Forgot such a man as John Dyer ?
Or heedless despise they, or pity the clown,

V hose bosom no pageantries fire ?
No matter, no matter-content in the shades-

(Contented ?-why every thing charms me)
Fall in tunes all adown the green steep, ye cascades,

Till hence rigid virtue alarms me.
Till outrage arises, or misery needs

The swift, the intrepid avenger ;
Till sacred religion or liberty bleeds,

Then mine be the deed, and the danger.

THE LATE EARL RIVERS.

SINK

INK not, my friend, beneath misfortune's

weight,
Pleas'd to be found intrinsically great.
Shame on the dull, who think the soul looks less,
Because the body wants a glittering dress.
It is the mind's for-ever bright attire,
The mind's embroidery, that the wise admire !
That which looks rich to the gross vulgar eyes,
Is the fop's tinsel, which the grave despise.
Wealth dims the eyes of crowds, and while they

gaze,
The coxcomb's ne'er discover'd in the blaze:
As few' the vices of the wealthy see,
So virtues are conceal'd by poverty.
Earl Rivers - In that name how would'st thou

shine ?
Thy verse, how sweet! thy fancy, how divine !
Critics and Bards would, by their worth, be aw'd,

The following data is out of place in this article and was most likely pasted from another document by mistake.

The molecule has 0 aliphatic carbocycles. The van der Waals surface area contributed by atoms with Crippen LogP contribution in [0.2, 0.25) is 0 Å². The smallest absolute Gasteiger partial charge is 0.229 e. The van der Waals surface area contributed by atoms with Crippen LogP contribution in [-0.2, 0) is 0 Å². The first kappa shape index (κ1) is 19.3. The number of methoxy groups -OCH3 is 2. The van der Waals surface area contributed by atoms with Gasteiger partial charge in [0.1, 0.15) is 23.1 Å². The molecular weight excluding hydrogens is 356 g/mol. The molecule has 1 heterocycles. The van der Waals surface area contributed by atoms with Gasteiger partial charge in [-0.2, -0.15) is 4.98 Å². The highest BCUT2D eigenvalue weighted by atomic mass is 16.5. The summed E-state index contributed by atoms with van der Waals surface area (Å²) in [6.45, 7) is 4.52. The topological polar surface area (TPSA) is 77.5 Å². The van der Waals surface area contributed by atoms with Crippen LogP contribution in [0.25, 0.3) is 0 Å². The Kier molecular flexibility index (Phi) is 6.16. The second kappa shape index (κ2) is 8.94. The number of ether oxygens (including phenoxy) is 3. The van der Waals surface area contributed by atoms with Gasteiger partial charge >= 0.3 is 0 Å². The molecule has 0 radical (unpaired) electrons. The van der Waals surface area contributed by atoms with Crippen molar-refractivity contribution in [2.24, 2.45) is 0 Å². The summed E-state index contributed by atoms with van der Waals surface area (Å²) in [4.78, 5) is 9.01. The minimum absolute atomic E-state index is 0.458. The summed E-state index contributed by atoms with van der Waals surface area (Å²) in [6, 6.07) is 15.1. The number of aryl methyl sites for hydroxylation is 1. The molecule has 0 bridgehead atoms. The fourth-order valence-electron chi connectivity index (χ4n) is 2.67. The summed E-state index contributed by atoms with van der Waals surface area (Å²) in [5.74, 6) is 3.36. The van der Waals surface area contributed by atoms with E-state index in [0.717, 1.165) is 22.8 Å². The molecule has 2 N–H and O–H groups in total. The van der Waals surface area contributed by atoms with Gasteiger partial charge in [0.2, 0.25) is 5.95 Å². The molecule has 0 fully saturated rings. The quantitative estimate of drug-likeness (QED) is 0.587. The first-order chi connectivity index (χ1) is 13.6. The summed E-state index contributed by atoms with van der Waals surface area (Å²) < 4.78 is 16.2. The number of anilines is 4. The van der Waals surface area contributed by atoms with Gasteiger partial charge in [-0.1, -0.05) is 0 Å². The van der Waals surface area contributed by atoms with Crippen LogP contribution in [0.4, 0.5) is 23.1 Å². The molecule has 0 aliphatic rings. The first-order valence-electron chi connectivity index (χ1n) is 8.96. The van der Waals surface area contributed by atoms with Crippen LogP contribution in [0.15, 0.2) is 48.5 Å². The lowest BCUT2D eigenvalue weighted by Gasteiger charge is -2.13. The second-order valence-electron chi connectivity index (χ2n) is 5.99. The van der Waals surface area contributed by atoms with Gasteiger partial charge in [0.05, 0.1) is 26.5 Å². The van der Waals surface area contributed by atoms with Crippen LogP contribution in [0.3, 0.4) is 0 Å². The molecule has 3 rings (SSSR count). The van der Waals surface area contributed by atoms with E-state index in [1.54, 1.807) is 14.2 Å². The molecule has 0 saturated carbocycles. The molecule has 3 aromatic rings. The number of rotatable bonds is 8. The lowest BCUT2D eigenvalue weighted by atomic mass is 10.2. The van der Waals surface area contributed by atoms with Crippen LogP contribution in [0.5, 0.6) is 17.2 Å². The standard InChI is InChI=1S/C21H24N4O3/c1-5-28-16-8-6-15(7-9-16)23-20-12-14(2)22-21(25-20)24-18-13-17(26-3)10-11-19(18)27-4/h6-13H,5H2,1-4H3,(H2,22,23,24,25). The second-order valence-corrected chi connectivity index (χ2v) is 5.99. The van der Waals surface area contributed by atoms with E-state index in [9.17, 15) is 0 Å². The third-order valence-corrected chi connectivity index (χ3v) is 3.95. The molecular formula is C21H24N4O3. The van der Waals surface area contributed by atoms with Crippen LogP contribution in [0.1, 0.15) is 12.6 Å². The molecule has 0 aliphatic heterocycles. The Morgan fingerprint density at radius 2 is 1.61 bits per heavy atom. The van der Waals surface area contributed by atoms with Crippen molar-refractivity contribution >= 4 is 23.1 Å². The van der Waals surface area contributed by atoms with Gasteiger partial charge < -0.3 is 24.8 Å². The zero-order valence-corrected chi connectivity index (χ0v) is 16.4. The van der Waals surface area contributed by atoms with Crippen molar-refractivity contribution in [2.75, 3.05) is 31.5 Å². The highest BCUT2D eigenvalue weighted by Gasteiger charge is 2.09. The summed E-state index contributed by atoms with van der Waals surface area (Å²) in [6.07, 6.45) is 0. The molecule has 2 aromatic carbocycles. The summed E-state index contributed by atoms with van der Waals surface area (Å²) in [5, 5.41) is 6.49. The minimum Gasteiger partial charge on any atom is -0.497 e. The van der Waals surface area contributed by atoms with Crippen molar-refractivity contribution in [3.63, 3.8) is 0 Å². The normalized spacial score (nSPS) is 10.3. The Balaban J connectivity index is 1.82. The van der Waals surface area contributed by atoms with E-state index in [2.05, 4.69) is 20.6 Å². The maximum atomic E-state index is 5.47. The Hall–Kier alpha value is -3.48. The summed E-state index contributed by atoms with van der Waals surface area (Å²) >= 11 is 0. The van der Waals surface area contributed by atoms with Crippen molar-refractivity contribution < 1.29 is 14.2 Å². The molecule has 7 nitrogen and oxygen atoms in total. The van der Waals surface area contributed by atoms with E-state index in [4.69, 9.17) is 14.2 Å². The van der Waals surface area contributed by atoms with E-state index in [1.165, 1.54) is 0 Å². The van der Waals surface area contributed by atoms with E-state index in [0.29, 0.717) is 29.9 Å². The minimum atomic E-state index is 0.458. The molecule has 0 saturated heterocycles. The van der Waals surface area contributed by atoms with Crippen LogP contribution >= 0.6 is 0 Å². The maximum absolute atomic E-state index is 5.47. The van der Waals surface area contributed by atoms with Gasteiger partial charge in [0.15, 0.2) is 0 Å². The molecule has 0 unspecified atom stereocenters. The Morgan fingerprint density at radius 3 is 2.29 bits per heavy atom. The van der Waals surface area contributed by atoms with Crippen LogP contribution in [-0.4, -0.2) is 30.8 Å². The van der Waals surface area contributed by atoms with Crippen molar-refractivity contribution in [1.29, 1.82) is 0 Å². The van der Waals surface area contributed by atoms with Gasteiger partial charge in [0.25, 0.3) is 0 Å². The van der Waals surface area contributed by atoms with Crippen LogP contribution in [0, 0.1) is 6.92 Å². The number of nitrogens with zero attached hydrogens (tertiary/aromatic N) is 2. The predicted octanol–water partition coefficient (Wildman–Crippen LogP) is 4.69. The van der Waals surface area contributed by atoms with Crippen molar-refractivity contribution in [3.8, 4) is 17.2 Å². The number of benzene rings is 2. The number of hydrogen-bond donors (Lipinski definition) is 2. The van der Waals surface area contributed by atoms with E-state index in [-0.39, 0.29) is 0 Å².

And all would think it merit to applaud.

Alas! what a folly, that wealth and domain

We heap up in fin and in sorrow!
Immense is the toil, yet the labour how vain !

Is not life to be over to-morrow ?

Then glide on my moments, the few that I have

Smooth-Maded, and quiet, and even ;
While gently the body descends to the grave,

And the spirit arises to heaven.

* Among the Poems of Mr. Savage, there is one to Mr. Dyer, in answer to his from the country.

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Nor jealousy nor female envy find,

Though all the Muses are to Dyer kind.
M R. D Y ER.

Sing on, nor let your modest fears retard,

Whose verse and pencil join, to force reward : CLIO*.

Your claim demands the bays, in double wreath,

Your Poems lighten, and your pictures breathe. "VE done thy merit and my friendship wrong,

I wish to praise you, but your beauties wrong: In holding back my gratitude so long ;

No theme looks green, in Clio's artless song: The soul is sure to equal transport rais’d,

But yours will an eternal verdure wear, That justly praises, or is justly prais'd:

For Dyer's fruitful foul will flourish there. The generous only can this pleasure know

My humbler lot was in low distance laid ; Who taste the god-like virtue—to bestow !

I was, oh, hated thought! a woman made; I ev'n grow rich, methinks, while I commend;

For houshold cares, and empty trifes meant,

The Name does immortality prevent. And feel the very praises which I send.

Yet let me stretch, beyond my sex, my mind, Among the Poems of Mr. Savage, is an And, rising, leave the futtering train behind; Epistle, occasioned by Mr. Dyer's Picture of this Nor art, nor learning, with'd assistance lends, Lady.

But nature, love, and music, are my friends: